Black-box warnings

By 2004, the FDA ordered so called black-box warnings — the most serious alerts — added to all labels on antidepressant medications. The warning clearly states that antidepressants raise the risk of suicidal thoughts and behavior in children and adolescents.

That action did not end the controversy. In 2005, the American Medical Association adopted a resolution saying that antidepressants had not been proven to raise the number of completed suicides in people 18 years and younger, and that children “should not be denied possibly life-saving medication on the basis of equivocal evidence.”

With the ball back in its court, the FDA asked drugmakers to provide information from medical trials of suicidal behavior and thinking among adults treated with antidepressants. The results, which involved more than 100,000 adults, were announced in 2006. The data revealed a slightly higher risk for suicidal thinking and behavior in people up to age 25. No differences were found at ages 25 to 30. A slightly decreased risk was found for those 30 years and older, and that risk declined further after age 65.

By May of this year, FDA advisers recommended adding a postscript to the black-box warning, calling attention to the protective effect of antidepressants for older people and to the suicide risk of untreated mental illness.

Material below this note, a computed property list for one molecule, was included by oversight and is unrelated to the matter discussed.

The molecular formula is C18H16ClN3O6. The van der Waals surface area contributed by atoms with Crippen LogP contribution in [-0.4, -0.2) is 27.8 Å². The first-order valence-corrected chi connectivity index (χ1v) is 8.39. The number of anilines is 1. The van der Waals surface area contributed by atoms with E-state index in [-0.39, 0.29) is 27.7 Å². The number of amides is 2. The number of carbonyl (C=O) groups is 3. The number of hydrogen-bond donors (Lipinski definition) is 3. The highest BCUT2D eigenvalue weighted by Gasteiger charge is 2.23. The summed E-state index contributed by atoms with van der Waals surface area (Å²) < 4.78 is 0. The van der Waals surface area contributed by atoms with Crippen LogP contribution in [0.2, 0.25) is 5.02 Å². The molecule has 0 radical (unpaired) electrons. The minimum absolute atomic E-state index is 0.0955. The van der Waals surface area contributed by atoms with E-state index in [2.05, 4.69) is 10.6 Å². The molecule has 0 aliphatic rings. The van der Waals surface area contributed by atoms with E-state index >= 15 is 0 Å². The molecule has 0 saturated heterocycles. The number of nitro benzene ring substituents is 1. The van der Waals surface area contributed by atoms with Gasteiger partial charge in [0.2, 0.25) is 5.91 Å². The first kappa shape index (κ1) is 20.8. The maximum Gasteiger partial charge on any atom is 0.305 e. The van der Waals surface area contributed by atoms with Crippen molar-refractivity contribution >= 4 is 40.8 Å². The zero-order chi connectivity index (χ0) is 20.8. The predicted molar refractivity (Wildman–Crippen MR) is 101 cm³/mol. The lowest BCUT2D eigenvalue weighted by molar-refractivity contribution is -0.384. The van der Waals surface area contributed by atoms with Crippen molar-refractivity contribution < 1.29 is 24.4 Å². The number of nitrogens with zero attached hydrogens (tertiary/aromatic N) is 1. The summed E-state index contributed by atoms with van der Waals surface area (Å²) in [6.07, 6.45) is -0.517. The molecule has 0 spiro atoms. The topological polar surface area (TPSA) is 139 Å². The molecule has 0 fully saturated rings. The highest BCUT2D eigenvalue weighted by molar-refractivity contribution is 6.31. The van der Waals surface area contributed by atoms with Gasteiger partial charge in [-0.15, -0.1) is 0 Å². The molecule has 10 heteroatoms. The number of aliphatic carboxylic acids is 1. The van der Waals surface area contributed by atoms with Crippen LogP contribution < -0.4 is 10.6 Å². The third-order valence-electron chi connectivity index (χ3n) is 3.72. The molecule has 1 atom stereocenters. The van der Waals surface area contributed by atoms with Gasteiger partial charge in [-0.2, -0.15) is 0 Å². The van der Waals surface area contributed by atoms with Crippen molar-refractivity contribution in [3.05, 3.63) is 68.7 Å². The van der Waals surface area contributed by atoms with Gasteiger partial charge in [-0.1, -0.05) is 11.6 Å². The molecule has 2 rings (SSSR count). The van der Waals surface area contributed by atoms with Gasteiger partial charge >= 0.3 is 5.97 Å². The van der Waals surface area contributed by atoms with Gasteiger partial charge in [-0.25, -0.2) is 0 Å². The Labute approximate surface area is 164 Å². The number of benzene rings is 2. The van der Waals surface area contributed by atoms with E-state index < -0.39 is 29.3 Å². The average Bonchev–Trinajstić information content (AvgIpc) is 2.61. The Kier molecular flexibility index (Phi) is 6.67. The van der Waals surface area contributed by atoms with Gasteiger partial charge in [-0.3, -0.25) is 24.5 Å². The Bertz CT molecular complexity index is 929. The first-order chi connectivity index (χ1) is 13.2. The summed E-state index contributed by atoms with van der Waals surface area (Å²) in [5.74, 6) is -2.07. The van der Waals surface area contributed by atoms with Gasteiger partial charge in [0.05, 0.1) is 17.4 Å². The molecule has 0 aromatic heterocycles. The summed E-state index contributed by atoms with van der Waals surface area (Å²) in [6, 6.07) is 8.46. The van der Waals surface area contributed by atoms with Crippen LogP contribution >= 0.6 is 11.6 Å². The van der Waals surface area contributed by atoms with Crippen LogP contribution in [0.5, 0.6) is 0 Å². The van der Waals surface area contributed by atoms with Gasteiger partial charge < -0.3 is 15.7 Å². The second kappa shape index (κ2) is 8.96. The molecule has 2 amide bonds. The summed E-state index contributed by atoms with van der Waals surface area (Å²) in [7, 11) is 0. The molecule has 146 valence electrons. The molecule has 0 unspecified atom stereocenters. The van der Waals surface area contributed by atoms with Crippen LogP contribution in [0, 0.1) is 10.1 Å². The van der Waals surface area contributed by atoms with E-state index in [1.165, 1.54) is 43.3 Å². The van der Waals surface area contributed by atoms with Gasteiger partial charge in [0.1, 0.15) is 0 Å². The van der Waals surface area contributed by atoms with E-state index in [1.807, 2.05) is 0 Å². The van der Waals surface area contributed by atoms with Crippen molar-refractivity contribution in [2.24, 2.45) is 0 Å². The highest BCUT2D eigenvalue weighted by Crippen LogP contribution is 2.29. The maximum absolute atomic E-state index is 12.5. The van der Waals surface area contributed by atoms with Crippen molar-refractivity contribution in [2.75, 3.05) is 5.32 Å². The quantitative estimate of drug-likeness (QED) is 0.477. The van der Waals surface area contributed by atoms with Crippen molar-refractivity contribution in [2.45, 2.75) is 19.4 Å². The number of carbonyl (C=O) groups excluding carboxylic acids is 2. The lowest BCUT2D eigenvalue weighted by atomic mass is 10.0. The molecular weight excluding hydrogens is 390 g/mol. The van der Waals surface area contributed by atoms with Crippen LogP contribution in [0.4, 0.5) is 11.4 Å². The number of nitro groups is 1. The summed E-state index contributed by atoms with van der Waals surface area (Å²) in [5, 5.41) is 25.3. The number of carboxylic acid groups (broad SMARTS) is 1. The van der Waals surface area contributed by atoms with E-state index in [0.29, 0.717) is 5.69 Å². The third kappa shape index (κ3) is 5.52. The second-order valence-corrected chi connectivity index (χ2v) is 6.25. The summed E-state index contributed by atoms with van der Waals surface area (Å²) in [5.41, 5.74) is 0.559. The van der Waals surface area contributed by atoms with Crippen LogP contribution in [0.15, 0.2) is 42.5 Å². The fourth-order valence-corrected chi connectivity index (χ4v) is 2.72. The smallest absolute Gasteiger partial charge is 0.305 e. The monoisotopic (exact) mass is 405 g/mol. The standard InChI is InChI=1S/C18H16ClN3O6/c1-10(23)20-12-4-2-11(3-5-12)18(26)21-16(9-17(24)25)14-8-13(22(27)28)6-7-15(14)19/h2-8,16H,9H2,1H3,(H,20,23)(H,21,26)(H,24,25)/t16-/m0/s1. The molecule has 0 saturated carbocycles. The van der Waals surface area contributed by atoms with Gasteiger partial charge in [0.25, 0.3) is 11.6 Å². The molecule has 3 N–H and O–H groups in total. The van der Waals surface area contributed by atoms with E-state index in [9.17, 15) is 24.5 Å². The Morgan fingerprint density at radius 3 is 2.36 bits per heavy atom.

About the same time, an analysis of more than 5,000 patients age 19 and younger concluded that antidepressants can be effective for treating not only major depression but anxieties and obsessive-compulsive disorders. Results were greatest for anxiety and smallest for depression. The researchers, from the Western Psychiatric Institute and Clinic in Pittsburgh, estimated that an antidepressant would be helpful for one out of every three young patients treated for anxiety, one of every six for obsessive-compulsive behavior, and one of every 10, or 10 percent, of youngsters with major depression. These results appeared in the April 18 issue of the Journal of the American Medical Association.

This analysis also found an age difference. Most of the drugs helped only adolescents, those more than 12 years old. Prozac, alone, was effective for those 12 years and younger. At present, Prozac is the sole drug approved by the FDA for treating depressed children.

Another study, reported last year in the Archives of General Psychiatry, also found an age difference. Each of 263 patients hospitalized for depression who attempted or committed suicide was matched with hospitalized depressed patients who were not suicidal. Use of antidepressants was not more common among those 19 and older who became suicidal than among those who did not. But of patients 18 years and younger who attempted suicide, 46 percent had taken antidepressants compared with 36 percent who did not.